At our focused inspection on the 7 & 11 May 2015, we found that the provider had followed their plan which they had told us would be completed by the 6 April 2015 and legal requirements had been met.

We found that the provider had made improvements in how medicines were administered, stored and disposed of; this ensured that people could be confident that the management of medicines was safe.

Risks assessments for people who were at risks of falls, had been carried out and risk management plans ensured that people were protected and identified risks minimised.

Cleaning materials were being stored safely and faulty or dirty equipment had been replaced.

The provider had started to redecorate the premises and removed potential trip hazards.

Staff were now provided with regular supervisions and appraisals which ensured they were supported appropriately to work with people who used the service.

Care plans were now of a good standard and person centred. Changing needs of people had been reviewed and care practices had been amended to respond to these changing needs.

More formal systems to monitor and assess the quality of care had been introduced, which ensured that the service strived to improve the quality of care provided.

We have made two recommendations. You can see what action we told the provider to take at the back of the full version of the report.

Inspection carried out on 20 November 2014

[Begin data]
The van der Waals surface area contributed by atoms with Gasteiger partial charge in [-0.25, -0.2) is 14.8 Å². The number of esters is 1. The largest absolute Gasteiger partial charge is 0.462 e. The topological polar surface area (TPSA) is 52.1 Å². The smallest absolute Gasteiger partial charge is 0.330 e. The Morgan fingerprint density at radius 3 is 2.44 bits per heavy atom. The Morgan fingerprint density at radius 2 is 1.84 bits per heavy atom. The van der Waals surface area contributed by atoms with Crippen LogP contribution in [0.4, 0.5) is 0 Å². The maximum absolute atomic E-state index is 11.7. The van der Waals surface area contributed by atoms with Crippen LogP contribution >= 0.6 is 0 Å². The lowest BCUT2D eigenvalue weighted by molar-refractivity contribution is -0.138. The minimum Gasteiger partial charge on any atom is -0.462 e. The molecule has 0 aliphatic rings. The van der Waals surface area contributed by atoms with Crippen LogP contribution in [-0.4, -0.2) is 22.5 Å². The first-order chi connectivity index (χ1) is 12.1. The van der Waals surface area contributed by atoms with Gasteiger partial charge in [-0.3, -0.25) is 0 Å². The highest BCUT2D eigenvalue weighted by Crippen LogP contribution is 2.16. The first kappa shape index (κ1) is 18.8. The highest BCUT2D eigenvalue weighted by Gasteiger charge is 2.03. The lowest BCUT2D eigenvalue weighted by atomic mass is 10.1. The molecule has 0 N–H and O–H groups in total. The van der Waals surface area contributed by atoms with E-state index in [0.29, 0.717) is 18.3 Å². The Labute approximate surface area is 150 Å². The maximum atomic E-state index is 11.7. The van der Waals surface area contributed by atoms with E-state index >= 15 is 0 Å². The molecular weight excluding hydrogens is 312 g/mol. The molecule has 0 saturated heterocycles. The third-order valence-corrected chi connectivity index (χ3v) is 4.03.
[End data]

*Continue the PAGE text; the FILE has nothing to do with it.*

During a routine inspection

We received information of concern in relation to the service. As a result we undertook an unannounced inspection on 20 November 2014 to look into those concerns.

During our last inspection on 19 March 2014 we found the provider was meeting the regulations of the Health and Social Care Act 2008 we assessed. Grove House Residential Dementia Care Home (GHRDCH) is a care home registered for a maximum of five older people with dementia. During the day of our inspection the home had one vacancy. The home is in the residential area of South Harrow in North West London.

There was a registered manager at GHRDCH. A registered manager is a person who has registered with the Care Quality Commission to manage the service. Like registered providers, they are ‘registered persons’. Registered persons have legal responsibility for meeting the requirements in the Health and Social Care Act 2008 and associated Regulations about how the service is run.

People were placed at risk because medicines were not being handled and administered safely.

While the service was caring and compassionate towards people’s needs, risks were not always appropriately assessed putting people at risk of falls.